USB Encryption

What you really need to know about USB encryption… (Hint: It’s not all about the encryption)

There are many types of encryption security algorithms out there in the world of cryptography. In the US, the National Institute of Standards and Technology has made AES (Advanced Encryption Standard) the standard for the Federal government USB flash security.  All encryption algorithms used for encrypted flash drives  have a single key, and this key is used to both encrypt and decrypt the data.  As you can imagine, it is very important to protect this key because no matter how great the encryption algorithm is, if the key is found, the data can be decrypted. When software encryption is used, this key is stored either in the flash memory of the USB drive or on the computer or network that originated the file encryption.  Neither of these cases of key storage is desirable:
  • It is commonly understood that an encryption key should not be stored in the same place that the encrypted data is stored.  This is like having the combination to a lock taped to the back of the combination lock.
  • If an encryption key is stored on a computer or network, this significantly reduces the usability of the USB flash drive since it must be connected to that computer/network to access the files.  This is similar to leaving the combination to a lock at home (and not memorizing the sequence) but wanting to use the lock while on a trip.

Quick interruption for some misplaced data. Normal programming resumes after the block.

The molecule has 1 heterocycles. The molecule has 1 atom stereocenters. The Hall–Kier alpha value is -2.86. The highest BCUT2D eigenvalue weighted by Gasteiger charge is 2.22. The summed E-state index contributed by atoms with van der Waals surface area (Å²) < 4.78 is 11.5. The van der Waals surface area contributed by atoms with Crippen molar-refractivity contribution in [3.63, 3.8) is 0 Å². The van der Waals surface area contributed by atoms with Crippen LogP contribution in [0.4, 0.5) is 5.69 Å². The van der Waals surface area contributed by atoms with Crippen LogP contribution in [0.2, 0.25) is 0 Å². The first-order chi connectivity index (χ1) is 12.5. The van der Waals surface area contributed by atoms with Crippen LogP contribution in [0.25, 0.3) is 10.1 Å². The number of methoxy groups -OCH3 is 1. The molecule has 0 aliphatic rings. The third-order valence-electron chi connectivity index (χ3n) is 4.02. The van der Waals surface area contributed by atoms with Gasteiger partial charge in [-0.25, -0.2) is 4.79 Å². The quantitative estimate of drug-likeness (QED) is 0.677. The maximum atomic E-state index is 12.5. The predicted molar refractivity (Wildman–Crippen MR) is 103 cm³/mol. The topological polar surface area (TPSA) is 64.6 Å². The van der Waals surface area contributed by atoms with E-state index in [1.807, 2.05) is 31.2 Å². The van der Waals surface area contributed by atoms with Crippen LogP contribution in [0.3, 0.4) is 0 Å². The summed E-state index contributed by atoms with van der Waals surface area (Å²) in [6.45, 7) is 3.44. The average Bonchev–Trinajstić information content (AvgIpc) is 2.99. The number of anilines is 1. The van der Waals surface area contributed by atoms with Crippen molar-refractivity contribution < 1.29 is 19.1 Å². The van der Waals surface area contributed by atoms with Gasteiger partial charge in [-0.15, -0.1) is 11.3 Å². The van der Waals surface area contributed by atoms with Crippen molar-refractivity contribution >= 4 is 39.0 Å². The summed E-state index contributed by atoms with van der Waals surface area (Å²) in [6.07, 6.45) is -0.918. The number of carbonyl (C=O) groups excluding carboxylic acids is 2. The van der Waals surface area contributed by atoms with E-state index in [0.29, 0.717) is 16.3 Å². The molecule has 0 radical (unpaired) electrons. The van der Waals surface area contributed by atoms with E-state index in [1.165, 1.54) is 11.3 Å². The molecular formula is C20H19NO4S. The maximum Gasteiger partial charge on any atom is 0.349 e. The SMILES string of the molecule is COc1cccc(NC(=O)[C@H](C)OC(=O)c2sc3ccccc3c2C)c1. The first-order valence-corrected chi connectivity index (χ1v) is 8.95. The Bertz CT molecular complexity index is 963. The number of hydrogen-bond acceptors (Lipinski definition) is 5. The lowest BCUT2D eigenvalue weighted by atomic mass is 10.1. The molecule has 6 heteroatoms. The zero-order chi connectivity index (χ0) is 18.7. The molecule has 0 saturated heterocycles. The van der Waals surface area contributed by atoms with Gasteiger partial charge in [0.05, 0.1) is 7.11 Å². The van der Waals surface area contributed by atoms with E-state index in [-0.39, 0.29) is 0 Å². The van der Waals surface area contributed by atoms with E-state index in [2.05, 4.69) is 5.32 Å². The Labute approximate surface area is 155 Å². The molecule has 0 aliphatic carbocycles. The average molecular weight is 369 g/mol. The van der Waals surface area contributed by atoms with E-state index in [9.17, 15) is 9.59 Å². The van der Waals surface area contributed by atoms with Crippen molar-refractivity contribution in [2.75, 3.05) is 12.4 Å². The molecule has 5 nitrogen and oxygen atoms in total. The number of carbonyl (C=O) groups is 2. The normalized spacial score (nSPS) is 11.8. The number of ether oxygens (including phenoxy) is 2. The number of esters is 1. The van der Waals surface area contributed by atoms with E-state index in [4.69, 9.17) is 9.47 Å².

The better USB flash drives store the encryption key on a separate controller within the USB device and physically protect the inner contents with a tamper resistant shell and epoxy potting surrounding the controller and flash memory. The encryption key is a very very long string that can not be easily memorized.   So we must now provide an easier way for us humans to apply the encryption key to the encrypted data, and we do this through another mechanism called the authentication.  Common authentication types are software-based password prompts, physical PIN-pads, and biometric readers (such as fingerprint). The authentication is the weak part of this encryption process. The encryption algorithm could be top-notch and the encryption key might be stored with the utmost protection, but now we base all of the security on the authentication mechanism. Software-based password authentication mechanisms involve a computer operating system and this password can be easily compromised by keylogging malware or brute-force hacking attempts (computerized key or password guessing). So you see that USB encryption is really not all about the strength of the encryption, it is about the security of the encryption key and the authentication process. LOK-IT provides hardware authentication via the on-board PIN-pad which does not involve a computer so thereby impossible to compromise the PIN authentication with keyloggers or brute-force attacks.